The adjustments on the helmet are more and more ingenious.
The better the helmet can be adjusted, the better it will adapt to the shape of your head, making it even more comfortable and safer.
Helmets that offer chin strap tightening and adjustment together with a dial fit system for the inner helmet shell are a must.
Additional comfort options
Ventilation: this is of paramount importance because the temperature can rise quickly under a climbing helmet. In order to avoid overheating your head, good ventilation is necessary, and the sliding shutters and other ventilators found on the helmets provide a significant amount of comfort.
Headlamp attachments: this is a handy option when mountaineering and you have to leave the hut early before sunrise.
The color is only a question of preference, but we will rather prefer bright colors when we practice climbing in high mountain.
When should you wear a climbing helmet?
In short pitch and long routes: the belayer and the climber will wear a helmet at the foot of the cliffs.
In the mountains: as soon as you leave the refuge, and put one foot on a glacier, you will wear it.
In tree climbing and via ferrata: the helmet is mandatory when you engage on a cable route.
In indoor climbing, sport climbing and bouldering, a helmet is unnecessary, but as soon as you tackle the vertical world requiring climbing ropes, you need better protection for your head.We may wonder why so many climbing enthusiasts don't wear a climbing helmet when they have one in their bag and is part of their climbing gear.
What material are climbing helmets made of?
In the above description of climbing helmets, I talked about ABS, EPP foam and EPS foam and I thought you would want to know more about these materials.
Climbing helmets are mainly made of plastic.
They require all of them to have minimum hardness and impact resistance, so they pass the tests to comply with regulations.
However, some of these materials are lighter than others, hence the distinction between three main types of helmet construction:
Rigid shells (hardshell helmets): The strongest and most durable helmet.
We can use them in all adventure activities, so it is normal that companies that offer multi-adventure services use them a lot.
They are generally made of ABS plastic (Acrylonitrile Butadiene Styrene), a common thermoplastic polymer, with an interior cushion of hybrid construction.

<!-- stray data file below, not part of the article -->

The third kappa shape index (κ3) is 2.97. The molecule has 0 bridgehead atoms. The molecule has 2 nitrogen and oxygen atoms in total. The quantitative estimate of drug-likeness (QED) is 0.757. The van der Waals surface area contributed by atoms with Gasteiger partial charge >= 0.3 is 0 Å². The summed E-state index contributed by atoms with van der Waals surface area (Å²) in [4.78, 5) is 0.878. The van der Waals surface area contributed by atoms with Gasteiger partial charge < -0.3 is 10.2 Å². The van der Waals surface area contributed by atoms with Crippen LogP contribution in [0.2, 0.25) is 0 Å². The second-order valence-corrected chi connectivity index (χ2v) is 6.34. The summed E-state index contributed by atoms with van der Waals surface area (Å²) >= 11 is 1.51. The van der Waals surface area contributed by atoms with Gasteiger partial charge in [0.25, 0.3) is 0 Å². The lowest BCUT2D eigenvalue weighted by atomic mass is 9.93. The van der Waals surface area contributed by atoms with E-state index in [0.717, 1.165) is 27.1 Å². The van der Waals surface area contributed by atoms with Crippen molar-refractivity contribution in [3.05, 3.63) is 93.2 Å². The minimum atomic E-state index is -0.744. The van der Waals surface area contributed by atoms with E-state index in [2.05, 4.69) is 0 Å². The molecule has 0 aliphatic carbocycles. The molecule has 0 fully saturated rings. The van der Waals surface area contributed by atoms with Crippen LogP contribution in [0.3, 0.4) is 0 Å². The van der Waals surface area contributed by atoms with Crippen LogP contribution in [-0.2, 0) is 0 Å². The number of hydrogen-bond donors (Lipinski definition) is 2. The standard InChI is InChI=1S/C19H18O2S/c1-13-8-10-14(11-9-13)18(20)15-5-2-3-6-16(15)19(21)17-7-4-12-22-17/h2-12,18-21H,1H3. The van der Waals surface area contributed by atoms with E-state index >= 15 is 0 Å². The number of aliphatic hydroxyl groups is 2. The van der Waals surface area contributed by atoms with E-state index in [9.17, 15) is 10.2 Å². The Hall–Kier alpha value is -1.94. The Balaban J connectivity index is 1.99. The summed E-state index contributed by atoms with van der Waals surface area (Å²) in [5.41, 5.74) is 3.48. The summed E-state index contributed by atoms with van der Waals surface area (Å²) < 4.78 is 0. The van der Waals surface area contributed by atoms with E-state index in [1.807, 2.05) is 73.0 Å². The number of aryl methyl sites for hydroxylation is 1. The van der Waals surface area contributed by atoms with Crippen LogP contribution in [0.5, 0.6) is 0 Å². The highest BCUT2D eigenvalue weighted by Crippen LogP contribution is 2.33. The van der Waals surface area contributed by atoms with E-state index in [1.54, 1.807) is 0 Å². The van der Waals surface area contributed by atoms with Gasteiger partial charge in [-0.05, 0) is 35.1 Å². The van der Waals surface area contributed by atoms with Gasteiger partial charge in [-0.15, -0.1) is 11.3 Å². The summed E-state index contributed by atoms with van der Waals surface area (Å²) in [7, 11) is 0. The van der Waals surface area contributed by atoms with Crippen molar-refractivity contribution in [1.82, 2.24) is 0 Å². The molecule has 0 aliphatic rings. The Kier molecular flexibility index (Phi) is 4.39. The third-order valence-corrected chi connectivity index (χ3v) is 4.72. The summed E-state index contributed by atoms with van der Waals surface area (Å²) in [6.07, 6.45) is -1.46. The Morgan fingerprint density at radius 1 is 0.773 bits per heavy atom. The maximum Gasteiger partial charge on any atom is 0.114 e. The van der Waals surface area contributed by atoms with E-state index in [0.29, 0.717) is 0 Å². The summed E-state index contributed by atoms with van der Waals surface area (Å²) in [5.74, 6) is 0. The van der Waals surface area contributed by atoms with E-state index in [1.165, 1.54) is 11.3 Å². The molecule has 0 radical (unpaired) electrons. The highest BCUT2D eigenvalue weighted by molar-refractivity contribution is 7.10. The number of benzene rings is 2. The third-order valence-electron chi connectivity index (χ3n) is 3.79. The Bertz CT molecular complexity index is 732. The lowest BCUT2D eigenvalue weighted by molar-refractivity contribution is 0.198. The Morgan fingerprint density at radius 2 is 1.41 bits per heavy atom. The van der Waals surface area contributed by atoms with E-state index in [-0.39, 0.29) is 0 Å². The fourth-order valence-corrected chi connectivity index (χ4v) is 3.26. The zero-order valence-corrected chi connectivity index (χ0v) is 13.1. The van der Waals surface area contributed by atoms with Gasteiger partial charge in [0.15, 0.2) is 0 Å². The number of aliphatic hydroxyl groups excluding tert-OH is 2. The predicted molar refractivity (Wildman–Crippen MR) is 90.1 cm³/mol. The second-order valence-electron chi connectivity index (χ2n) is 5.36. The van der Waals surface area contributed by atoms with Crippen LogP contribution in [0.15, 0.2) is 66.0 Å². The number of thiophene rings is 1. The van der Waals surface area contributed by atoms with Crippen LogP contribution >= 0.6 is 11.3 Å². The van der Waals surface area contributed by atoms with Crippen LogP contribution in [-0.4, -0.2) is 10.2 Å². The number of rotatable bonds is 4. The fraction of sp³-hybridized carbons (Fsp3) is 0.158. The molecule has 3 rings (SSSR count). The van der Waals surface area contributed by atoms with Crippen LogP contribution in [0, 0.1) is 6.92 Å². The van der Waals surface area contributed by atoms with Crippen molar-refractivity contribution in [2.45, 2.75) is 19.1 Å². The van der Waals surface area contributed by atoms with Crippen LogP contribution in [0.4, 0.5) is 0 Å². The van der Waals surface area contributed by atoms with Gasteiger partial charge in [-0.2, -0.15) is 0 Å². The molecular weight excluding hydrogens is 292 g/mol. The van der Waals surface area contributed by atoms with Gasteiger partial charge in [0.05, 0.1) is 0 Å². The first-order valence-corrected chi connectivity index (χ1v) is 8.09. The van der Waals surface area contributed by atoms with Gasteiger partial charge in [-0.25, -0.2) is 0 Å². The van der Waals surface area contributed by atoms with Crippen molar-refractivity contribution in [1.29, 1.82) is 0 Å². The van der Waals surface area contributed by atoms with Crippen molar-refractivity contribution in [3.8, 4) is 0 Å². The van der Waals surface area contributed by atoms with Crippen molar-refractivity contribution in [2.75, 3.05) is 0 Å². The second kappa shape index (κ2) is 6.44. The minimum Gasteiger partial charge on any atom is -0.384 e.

A hardshell helmet, while very durable, doesn't offer the comfort or the lightness of foam helmets.
Lightweight shells (foam helmet): The outer plastic layer is thinner, making it less durable but more capable of absorbing impacts.
It is made of a molded expanded foam called EPS (Expanded PolyStyrene).
It can be considered as a hybrid helmet, a mix of materials with which we will quote below.
Ultra-lightweight shells: this is the one that professionals or experienced adventurers appreciate the most because of its great lightness.
They are made in one piece (monobloc) with expanded polypropylene (EPP foam shell) or expanded polystyrene (EPS), without the outer layer.
It is necessary to take into account the risk of reducing their protection and the economic cost because of their shorter lifespan.
Safety standard for climbing and mountaineering helmets
The EN 12492 standard is specific to safety helmets used in climbing and mountaineering.
These helmets are therefore suitable for work at height such as pruning. This standard provides specific requirements for activities at height:
the helmet must be able to absorb a vertical shock up to 10 kN (1 daN ≈ 1 kg; 1 kN ≈ 100 kg);
- it must be able to absorb a lateral shock up to 10 kN ;
- it must be resistant to puncture of a mass up to 3 kg,
- it must resist tearing and remain in place despite a violent impact,
- its chinstrap must be able to withstand a force of 50 daN.
A protective helmet can meet several safety standards, which is an advantage because it can be used for different purposes.
However, most helmets comply with only one standard: EN 397.
Some helmets, being dedicated to a specific use, prefer to respect only the standard of its chosen field.
For example, it is not uncommon to find mountaineering helmets with only the EN 12492 standard.
The climbing helmet is a fundamental part of our climbing gear.
We would even say that it is mandatory, although in individual activities, like rock climbing, because of the nature of it, no one will require its use.
Let's not forget that the head is one of the most sensitive parts of our body, where any injury can have serious consequences, even death.
To avoid these risks, we must always use a helmet.
The market offers many options and at very interesting prices, but try to focus on a lightweight helmet.
Just look for the most appropriate model for the climbing practices you are going to perform, either you are an advanced climber or just a beginner eager to progress in climbing, always paying attention to the durability of the product, if possible, combined with lightness and comfort.